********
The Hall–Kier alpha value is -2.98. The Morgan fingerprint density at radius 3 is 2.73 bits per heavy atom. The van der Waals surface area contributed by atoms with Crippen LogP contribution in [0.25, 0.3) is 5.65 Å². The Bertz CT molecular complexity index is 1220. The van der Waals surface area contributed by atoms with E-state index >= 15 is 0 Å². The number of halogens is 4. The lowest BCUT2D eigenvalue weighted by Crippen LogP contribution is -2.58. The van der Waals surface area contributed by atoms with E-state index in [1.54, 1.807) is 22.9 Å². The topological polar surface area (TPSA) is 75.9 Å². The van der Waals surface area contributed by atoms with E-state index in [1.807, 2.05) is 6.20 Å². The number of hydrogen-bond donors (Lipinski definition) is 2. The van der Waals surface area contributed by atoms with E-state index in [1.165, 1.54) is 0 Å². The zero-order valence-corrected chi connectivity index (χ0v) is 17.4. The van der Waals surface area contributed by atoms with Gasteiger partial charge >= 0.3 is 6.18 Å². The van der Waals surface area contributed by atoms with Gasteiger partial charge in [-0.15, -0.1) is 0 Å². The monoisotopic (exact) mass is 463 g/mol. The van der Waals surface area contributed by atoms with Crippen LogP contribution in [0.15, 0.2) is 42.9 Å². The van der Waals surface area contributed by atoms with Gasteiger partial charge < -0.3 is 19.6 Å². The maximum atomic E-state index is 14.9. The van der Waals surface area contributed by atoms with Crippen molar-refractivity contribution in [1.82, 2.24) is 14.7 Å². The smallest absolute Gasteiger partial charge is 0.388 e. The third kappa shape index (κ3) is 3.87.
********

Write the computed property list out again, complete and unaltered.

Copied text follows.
The Hall–Kier alpha value is -2.98. The Morgan fingerprint density at radius 3 is 2.73 bits per heavy atom. The van der Waals surface area contributed by atoms with Crippen LogP contribution in [0.25, 0.3) is 5.65 Å². The Bertz CT molecular complexity index is 1220. The van der Waals surface area contributed by atoms with E-state index >= 15 is 0 Å². The number of halogens is 4. The lowest BCUT2D eigenvalue weighted by Crippen LogP contribution is -2.58. The van der Waals surface area contributed by atoms with E-state index in [1.54, 1.807) is 22.9 Å². The topological polar surface area (TPSA) is 75.9 Å². The van der Waals surface area contributed by atoms with E-state index in [1.807, 2.05) is 6.20 Å². The number of hydrogen-bond donors (Lipinski definition) is 2. The van der Waals surface area contributed by atoms with E-state index in [1.165, 1.54) is 0 Å². The zero-order valence-corrected chi connectivity index (χ0v) is 17.4. The van der Waals surface area contributed by atoms with Gasteiger partial charge >= 0.3 is 6.18 Å². The van der Waals surface area contributed by atoms with Gasteiger partial charge in [-0.15, -0.1) is 0 Å². The monoisotopic (exact) mass is 463 g/mol. The van der Waals surface area contributed by atoms with Crippen LogP contribution in [0.15, 0.2) is 42.9 Å². The van der Waals surface area contributed by atoms with Gasteiger partial charge < -0.3 is 19.6 Å². The maximum atomic E-state index is 14.9. The van der Waals surface area contributed by atoms with Crippen molar-refractivity contribution in [1.82, 2.24) is 14.7 Å². The smallest absolute Gasteiger partial charge is 0.388 e. The third kappa shape index (κ3) is 3.87.